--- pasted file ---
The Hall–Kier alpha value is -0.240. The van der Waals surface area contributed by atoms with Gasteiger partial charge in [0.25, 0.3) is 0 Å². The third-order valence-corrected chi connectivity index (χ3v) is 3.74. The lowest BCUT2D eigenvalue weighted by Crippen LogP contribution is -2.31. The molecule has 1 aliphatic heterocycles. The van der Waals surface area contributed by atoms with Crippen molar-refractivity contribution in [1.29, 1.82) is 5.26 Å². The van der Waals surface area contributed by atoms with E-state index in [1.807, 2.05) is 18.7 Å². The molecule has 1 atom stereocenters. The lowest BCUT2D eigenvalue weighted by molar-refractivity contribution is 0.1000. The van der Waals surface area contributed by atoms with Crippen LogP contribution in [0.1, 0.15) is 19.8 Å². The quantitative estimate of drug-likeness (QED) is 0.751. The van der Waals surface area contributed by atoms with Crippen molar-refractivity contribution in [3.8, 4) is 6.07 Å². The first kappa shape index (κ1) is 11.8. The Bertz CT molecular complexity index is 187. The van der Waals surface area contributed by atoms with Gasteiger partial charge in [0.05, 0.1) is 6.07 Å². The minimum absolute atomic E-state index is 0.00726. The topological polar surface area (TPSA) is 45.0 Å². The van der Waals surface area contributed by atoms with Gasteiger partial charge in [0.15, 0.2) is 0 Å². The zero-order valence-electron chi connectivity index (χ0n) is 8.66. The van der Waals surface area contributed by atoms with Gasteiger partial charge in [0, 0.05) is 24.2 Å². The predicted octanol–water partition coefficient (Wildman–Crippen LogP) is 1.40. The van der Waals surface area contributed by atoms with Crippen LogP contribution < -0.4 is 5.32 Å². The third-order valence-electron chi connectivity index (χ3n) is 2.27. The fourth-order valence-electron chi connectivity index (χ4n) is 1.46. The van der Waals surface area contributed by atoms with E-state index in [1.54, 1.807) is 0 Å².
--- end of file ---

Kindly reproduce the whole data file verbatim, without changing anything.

The Hall–Kier alpha value is -0.240. The van der Waals surface area contributed by atoms with Gasteiger partial charge in [0.25, 0.3) is 0 Å². The third-order valence-corrected chi connectivity index (χ3v) is 3.74. The lowest BCUT2D eigenvalue weighted by Crippen LogP contribution is -2.31. The molecule has 1 aliphatic heterocycles. The van der Waals surface area contributed by atoms with Crippen molar-refractivity contribution in [1.29, 1.82) is 5.26 Å². The van der Waals surface area contributed by atoms with E-state index in [1.807, 2.05) is 18.7 Å². The molecule has 1 atom stereocenters. The lowest BCUT2D eigenvalue weighted by molar-refractivity contribution is 0.1000. The van der Waals surface area contributed by atoms with Crippen LogP contribution in [0.1, 0.15) is 19.8 Å². The quantitative estimate of drug-likeness (QED) is 0.751. The van der Waals surface area contributed by atoms with Crippen molar-refractivity contribution in [3.8, 4) is 6.07 Å². The first kappa shape index (κ1) is 11.8. The Bertz CT molecular complexity index is 187. The van der Waals surface area contributed by atoms with Gasteiger partial charge in [0.05, 0.1) is 6.07 Å². The minimum absolute atomic E-state index is 0.00726. The topological polar surface area (TPSA) is 45.0 Å². The van der Waals surface area contributed by atoms with Gasteiger partial charge in [0.15, 0.2) is 0 Å². The zero-order valence-electron chi connectivity index (χ0n) is 8.66. The van der Waals surface area contributed by atoms with Gasteiger partial charge in [0, 0.05) is 24.2 Å². The predicted octanol–water partition coefficient (Wildman–Crippen LogP) is 1.40. The van der Waals surface area contributed by atoms with Crippen LogP contribution < -0.4 is 5.32 Å². The third-order valence-electron chi connectivity index (χ3n) is 2.27. The fourth-order valence-electron chi connectivity index (χ4n) is 1.46. The van der Waals surface area contributed by atoms with E-state index in [1.54, 1.807) is 0 Å².